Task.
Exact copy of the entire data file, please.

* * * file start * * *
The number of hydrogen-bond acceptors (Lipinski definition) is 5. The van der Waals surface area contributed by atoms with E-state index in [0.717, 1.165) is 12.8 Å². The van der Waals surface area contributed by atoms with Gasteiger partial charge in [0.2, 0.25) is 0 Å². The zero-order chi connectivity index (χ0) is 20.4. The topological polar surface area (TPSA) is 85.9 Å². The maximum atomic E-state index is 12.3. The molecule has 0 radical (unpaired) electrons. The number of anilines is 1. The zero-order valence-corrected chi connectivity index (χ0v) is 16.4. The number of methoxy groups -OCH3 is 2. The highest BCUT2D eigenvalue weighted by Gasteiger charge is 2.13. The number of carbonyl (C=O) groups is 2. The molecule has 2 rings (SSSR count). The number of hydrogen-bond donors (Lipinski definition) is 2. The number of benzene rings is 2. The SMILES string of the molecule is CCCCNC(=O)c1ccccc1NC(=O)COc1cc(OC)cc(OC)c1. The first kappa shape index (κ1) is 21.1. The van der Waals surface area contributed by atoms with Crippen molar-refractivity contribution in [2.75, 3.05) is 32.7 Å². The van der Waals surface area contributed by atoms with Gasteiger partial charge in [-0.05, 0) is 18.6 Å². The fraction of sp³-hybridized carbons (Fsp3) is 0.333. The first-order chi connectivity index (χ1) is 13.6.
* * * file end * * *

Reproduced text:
The number of hydrogen-bond acceptors (Lipinski definition) is 5. The van der Waals surface area contributed by atoms with E-state index in [0.717, 1.165) is 12.8 Å². The van der Waals surface area contributed by atoms with Gasteiger partial charge in [0.2, 0.25) is 0 Å². The zero-order chi connectivity index (χ0) is 20.4. The topological polar surface area (TPSA) is 85.9 Å². The maximum atomic E-state index is 12.3. The molecule has 0 radical (unpaired) electrons. The number of anilines is 1. The zero-order valence-corrected chi connectivity index (χ0v) is 16.4. The number of methoxy groups -OCH3 is 2. The highest BCUT2D eigenvalue weighted by Gasteiger charge is 2.13. The number of carbonyl (C=O) groups is 2. The molecule has 2 rings (SSSR count). The number of hydrogen-bond donors (Lipinski definition) is 2. The number of benzene rings is 2. The SMILES string of the molecule is CCCCNC(=O)c1ccccc1NC(=O)COc1cc(OC)cc(OC)c1. The first kappa shape index (κ1) is 21.1. The van der Waals surface area contributed by atoms with Crippen molar-refractivity contribution in [2.75, 3.05) is 32.7 Å². The van der Waals surface area contributed by atoms with Gasteiger partial charge in [-0.05, 0) is 18.6 Å². The fraction of sp³-hybridized carbons (Fsp3) is 0.333. The first-order chi connectivity index (χ1) is 13.6.